Nijo Castle has two buildings: Ninomaru Palace and Honmaru Palace. Castle? Palace? Huh? Don't look at me, I am confused myself. We entered Ninomaru Palace but not Honmaru Palace (closed to the public). Ninomaru Palace is huge with 33 rooms and impressive wall paintings (no taking of photos allowed in Ninomaru Palace). But what stood out to me was the "nightingale floor", chirping with even the lightest of footsteps.

Karamon (gate)

Ninomaru Palace

The backside of Ninomaru Palace

Ninomaru Garden

 Honmaru Palace


Rokuonji / Kinkakuji (Golden Pavilion)
金閣寺
9AM to 5PM
Admission fee: 400 yen

Directions to Kinkakuji: Take bus 12 / 59 / 101 / 102 / 204 / 205 to Kinkakuji-michi bus stop.

We visited Kinkakuji, formally known as Rokuonji and commonly known as the Golden Pavilion, during the golden hour and what did we see? A million heads blocking our view. There were so many people at the temple grounds, we had to search for an opening between camera-wielding bodies that formed a barrier along the pond's perimeter. When we managed to squeeze in shoulder to shoulder, we were blinded by the pavilion's beauty! Kinkakuji was a mesmerizing sight with the golden building reflected on the pond and standing out from a background of mountains and trees. That's all we could do at Kinkakuji, gaze at it even as we circled the pond towards the exit because there is nothing else to do there but admire it (the temple building itself is not open to the public).

The Golden Pavilion during golden hour


Transportation Tip: The bus network in Kyoto City is extensive and the UNESCO World Heritage Sites mentioned above (except for Daigoji, Kozanji, Enryakuji, Byodoin, and Ujigami Jinja) can easily be reached by city bus. The bus fare flat rate is 230 yen. If you plan to take the bus at least three times in a day, the one-day city bus pass (500 yen) is recommended. Check with your hostel if they sell the bus pass; if they don't, you can buy the pass at any bus/subway information center or ticket office. I personally recommend installing Arukumachi Kyoto app and having a pocket WiFi with you. But if you are inclined on going old school, the bus pass usually comes with a route map (if they forget to give you one, don't hesitate to ask).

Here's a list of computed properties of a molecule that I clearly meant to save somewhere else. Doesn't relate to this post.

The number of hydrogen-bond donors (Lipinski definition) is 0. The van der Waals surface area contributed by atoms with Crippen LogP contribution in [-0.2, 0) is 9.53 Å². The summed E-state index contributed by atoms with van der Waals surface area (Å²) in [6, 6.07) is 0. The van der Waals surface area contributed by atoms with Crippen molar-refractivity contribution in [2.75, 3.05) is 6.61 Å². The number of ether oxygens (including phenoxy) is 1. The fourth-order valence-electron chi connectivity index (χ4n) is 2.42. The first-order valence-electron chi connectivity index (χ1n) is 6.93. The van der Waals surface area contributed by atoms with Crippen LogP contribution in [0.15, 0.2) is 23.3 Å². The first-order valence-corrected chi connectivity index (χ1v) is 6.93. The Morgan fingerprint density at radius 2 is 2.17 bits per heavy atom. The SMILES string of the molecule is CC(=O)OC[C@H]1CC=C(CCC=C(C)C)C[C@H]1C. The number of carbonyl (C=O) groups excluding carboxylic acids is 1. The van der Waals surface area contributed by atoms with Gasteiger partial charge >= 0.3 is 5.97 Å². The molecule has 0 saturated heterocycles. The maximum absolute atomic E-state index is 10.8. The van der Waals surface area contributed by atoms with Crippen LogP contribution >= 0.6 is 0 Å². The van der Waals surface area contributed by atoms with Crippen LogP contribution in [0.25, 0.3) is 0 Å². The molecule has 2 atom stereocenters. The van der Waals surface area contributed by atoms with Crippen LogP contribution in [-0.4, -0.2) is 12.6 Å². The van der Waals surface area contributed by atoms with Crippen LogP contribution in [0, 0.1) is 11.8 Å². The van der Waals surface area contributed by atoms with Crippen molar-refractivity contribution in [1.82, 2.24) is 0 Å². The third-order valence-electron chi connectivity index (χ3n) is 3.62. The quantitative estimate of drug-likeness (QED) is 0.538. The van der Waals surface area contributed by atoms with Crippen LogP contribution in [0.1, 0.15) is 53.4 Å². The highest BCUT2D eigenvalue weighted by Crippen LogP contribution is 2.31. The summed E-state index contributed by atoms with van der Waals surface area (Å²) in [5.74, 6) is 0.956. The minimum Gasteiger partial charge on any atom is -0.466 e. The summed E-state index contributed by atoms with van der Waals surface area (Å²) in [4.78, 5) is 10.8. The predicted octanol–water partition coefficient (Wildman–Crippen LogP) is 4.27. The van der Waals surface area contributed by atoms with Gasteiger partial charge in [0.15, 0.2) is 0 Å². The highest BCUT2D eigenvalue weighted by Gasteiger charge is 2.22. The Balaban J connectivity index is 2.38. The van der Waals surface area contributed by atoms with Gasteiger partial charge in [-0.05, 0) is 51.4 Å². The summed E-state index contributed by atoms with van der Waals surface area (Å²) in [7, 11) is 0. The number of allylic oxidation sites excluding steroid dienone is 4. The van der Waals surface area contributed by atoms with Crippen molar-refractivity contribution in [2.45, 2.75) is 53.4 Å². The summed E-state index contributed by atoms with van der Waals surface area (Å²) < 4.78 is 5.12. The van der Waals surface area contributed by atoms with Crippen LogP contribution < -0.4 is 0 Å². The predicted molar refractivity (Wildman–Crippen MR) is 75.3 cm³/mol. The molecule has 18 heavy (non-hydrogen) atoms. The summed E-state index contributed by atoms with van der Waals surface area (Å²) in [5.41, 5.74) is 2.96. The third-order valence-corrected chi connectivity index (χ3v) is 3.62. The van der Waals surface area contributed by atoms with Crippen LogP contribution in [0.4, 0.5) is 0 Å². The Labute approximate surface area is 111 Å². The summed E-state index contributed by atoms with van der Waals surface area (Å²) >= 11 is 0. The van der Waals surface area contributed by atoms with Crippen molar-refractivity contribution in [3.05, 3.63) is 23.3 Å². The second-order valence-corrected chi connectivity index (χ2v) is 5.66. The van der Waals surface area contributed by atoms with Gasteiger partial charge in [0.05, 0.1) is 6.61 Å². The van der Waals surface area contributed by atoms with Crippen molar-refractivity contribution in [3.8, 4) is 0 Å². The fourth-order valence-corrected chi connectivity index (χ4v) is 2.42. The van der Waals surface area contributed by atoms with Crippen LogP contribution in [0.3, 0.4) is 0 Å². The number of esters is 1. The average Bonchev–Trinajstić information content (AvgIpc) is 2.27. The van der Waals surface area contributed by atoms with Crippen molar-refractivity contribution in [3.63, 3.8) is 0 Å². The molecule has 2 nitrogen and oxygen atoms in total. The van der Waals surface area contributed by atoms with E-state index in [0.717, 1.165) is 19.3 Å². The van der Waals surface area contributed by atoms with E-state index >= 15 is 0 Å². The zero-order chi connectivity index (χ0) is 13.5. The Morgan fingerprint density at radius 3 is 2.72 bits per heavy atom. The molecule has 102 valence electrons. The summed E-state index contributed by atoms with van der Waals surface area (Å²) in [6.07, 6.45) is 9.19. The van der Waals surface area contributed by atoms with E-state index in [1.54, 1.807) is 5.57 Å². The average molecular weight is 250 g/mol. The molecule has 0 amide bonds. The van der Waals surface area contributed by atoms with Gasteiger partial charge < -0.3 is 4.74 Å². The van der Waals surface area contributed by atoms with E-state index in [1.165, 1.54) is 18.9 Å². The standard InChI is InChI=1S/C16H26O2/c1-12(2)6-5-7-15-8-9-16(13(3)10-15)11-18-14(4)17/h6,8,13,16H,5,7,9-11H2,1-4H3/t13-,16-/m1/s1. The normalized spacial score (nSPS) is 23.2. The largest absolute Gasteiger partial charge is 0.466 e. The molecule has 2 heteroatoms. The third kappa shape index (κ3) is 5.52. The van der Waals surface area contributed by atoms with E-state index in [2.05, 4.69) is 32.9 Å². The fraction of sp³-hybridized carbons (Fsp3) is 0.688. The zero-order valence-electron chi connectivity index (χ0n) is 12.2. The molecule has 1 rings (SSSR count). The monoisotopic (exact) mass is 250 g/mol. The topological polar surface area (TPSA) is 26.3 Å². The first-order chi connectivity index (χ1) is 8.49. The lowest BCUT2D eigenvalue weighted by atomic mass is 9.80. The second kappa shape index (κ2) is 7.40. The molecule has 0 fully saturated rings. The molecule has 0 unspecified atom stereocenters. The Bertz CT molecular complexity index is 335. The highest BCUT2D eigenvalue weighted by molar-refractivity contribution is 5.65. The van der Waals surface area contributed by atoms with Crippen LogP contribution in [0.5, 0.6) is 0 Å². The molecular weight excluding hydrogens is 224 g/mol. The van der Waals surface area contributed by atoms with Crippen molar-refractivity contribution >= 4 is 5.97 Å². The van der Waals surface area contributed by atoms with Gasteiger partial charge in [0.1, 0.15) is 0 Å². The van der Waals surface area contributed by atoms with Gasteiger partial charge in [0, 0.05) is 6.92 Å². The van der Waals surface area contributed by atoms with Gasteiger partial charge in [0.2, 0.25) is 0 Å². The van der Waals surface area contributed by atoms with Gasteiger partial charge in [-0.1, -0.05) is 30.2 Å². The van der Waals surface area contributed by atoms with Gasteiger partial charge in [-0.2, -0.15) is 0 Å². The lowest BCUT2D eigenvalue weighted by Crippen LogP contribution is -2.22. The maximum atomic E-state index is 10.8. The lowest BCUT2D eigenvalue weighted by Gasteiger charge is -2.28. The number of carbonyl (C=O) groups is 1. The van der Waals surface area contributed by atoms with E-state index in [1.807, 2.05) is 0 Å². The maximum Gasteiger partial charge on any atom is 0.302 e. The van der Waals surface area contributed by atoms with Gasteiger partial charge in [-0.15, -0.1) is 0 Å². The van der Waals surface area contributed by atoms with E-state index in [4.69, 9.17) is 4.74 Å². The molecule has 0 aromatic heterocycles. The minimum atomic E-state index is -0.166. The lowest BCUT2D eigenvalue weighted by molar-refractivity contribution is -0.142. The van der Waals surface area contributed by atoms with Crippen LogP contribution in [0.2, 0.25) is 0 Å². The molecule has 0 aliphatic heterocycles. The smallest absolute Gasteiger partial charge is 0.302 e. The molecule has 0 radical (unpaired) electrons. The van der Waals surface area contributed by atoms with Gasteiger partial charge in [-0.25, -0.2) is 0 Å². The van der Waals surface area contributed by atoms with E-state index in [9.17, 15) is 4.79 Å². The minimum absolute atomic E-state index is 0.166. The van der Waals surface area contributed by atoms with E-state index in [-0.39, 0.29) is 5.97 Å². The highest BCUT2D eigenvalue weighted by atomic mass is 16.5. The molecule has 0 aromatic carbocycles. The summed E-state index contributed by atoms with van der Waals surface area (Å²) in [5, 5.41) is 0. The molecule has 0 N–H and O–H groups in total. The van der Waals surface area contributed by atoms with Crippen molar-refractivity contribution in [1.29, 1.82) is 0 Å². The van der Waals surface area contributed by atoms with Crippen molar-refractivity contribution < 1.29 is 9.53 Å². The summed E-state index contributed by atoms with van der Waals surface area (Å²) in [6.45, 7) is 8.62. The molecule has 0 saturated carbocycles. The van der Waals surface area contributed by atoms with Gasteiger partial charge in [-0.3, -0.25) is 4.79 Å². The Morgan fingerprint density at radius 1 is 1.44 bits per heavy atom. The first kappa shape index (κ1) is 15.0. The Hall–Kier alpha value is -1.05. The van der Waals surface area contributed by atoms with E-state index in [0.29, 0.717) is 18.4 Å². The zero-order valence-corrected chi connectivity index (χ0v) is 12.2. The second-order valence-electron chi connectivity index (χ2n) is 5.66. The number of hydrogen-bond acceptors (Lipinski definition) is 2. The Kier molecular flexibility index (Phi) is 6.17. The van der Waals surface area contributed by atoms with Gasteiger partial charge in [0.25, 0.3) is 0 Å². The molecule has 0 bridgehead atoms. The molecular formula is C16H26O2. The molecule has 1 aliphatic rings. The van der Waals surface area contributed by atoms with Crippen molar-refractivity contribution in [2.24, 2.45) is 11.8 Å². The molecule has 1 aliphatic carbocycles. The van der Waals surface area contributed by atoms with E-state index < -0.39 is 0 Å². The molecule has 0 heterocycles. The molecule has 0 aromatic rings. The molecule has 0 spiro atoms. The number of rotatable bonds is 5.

This article is featured in GPSmyCity. If you find this article useful and plan to use it to explore Tokyo, for a minimal fee, you can download the GPSmyCity iOS app to view it offline and use the GPS-aided map.



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From Tokyo to Hiroshima (2015)
10D/9N | Tokyo, Toyama, Kyoto, Hyogo, Osaka, Hiroshima
Tokyo Accommodation: Shinjuku Airbnb
Tokyo: Memorable Tokyo Eats
Tokyo: Odaiba
Tokyo: Doing Touristy Things in Tokyo
Toyama: A Hamlet Called Ainokura
Kyoto Accommodation: K's House Hostel Kyoto
Kyoto, Japanecdote: Wisdom from the Road: On exits #2
Kyoto: By the Thousands (Kyoto Imperial Palace, Sanjusangendo, Fushimi Inari Taisha, Arashiyama Bamboo Grove)
Kyoto, Japanecdote: Turning Japanese
Kyoto: Braving the Crowds at these UNESCO World Heritage Sites in Kyoto (you're here!)
Hyogo, Japanecdote: If Only I Could Speak Nihongo
Hyogo: Day Trip to Himeji: Himeji Castle and Shoshazan Engyoji Temple
Hyogo, Japanecdote: Am I an Alien?
Hiroshima: Strolling and Snacking in Miyajima
Hiroshima: Remembering the Past in Hiroshima
Osaka, Japanecdote: How to Lose Friends
Osaka Accommodation: Osaka Airbnb
Osaka, Japanecdote: Where is Bentencho Station?
Osaka: Osaka Castle and Tenjinbashisuji Shotengai
Osaka, Japanecdote: Learn From Your Mistakes

Kansai Diaries (2016)
9D/9N | Nov 2016 | Wakayama, Nara, Kyoto, Osaka
UNESCO World Heritage Sites in the Kansai Region
Osaka: Day 0: Arrival
Osaka Accommodations: Hotel Raizan, Hotel Mikado
Wakayama: Day 1: Going to, Sleeping in, and Eating in Koyasan
Wakayama: Day 1½: West Side of Koya Town
Wakayama: Koyasan Sidewalk Shorts
Wakayama: Days 1¾–2: Okunoin, Three Times
Nara: Sleep, Eat, and Explore Nara City
Kyoto Accommodations: Guesthouse Wind Villa, Shiori Yado